When disgraced Elizabethan scholar Henry Cavendish becomes executor of his friend Alonzo Wax’s estate, he thinks his biggest problem will be paying off his impractical friend’s debts and cataloguing his vast collection of manuscripts and books. But instead, Henry is approached by an antiquarian with a sinister reputation who’s searching for the other half of a fragmented letter, from Sir Walter Raleigh to his lesser-known friend, scientist Thomas Hariot. Bernard Styles is certain that Wax had the letter—and that it’s the key to the mystery of the School of Night, a group of scholars that is said to have included the likes of Marlowe and Shakespeare, in addition to Hariot and Raleigh.
Despite some doubts, Henry agrees—Styles is offering a lot of money, after all—but after Wax’s vault is robbed and a close friend is murdered, Henry starts to rethink his commitment to sharing the letter with Styles and decides to uncover its secrets himself. He meets a mysterious woman, Clarissa Dale, who has a special interest in the School of Night, and together the two set out to solve the mystery. The story of their quest alternates with the 17th-century tale of Hariot himself, a man of science whose isolation is breached by a maid whose mind is a match for his own.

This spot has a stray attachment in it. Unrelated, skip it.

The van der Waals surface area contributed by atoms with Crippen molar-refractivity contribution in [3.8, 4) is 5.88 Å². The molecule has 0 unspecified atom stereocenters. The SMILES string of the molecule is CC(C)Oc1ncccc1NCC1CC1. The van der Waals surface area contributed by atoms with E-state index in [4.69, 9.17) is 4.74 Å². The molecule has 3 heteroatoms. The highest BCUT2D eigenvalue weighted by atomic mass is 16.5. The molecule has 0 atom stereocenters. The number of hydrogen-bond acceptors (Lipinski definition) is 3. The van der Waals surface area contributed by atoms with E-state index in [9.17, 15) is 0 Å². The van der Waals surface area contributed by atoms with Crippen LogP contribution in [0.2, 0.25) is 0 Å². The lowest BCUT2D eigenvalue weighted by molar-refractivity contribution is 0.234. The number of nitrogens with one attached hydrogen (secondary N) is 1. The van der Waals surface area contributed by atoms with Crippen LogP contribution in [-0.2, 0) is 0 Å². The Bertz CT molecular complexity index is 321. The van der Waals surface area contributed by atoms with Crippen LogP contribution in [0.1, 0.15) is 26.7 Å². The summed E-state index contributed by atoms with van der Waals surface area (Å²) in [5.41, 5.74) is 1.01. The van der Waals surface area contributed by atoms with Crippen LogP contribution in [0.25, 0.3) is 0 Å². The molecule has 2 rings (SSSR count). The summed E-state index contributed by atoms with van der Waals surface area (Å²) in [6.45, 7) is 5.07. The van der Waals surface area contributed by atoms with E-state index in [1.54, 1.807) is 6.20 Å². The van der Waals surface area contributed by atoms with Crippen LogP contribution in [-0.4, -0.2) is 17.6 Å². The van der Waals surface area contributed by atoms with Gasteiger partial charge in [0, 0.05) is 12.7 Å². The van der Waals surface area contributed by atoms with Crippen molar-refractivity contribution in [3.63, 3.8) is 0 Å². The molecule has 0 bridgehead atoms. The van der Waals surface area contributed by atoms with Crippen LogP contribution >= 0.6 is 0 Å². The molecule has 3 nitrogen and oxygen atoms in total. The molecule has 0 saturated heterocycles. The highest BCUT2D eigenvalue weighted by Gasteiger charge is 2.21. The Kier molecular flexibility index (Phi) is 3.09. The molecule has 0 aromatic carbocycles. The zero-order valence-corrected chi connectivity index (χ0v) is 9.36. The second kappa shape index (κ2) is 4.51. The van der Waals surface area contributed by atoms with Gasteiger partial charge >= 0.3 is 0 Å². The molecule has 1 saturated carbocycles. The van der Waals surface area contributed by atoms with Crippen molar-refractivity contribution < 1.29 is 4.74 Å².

In The School of Night, author Louis Bayard makes a slight departure from distinctive historical mysteries like The Black Tower and The Pale Blue Eye (which has just been optioned for film) toward the post-Da Vinci Code genre of past-meets-present thrillers with a literary angle. He makes the change adroitly—both storylines are neatly paced, with intriguing plot twists that keep the pages turning. Fans of authors like Matthew Pearl and Rebecca Stott shouldn’t miss Bayard’s latest offering.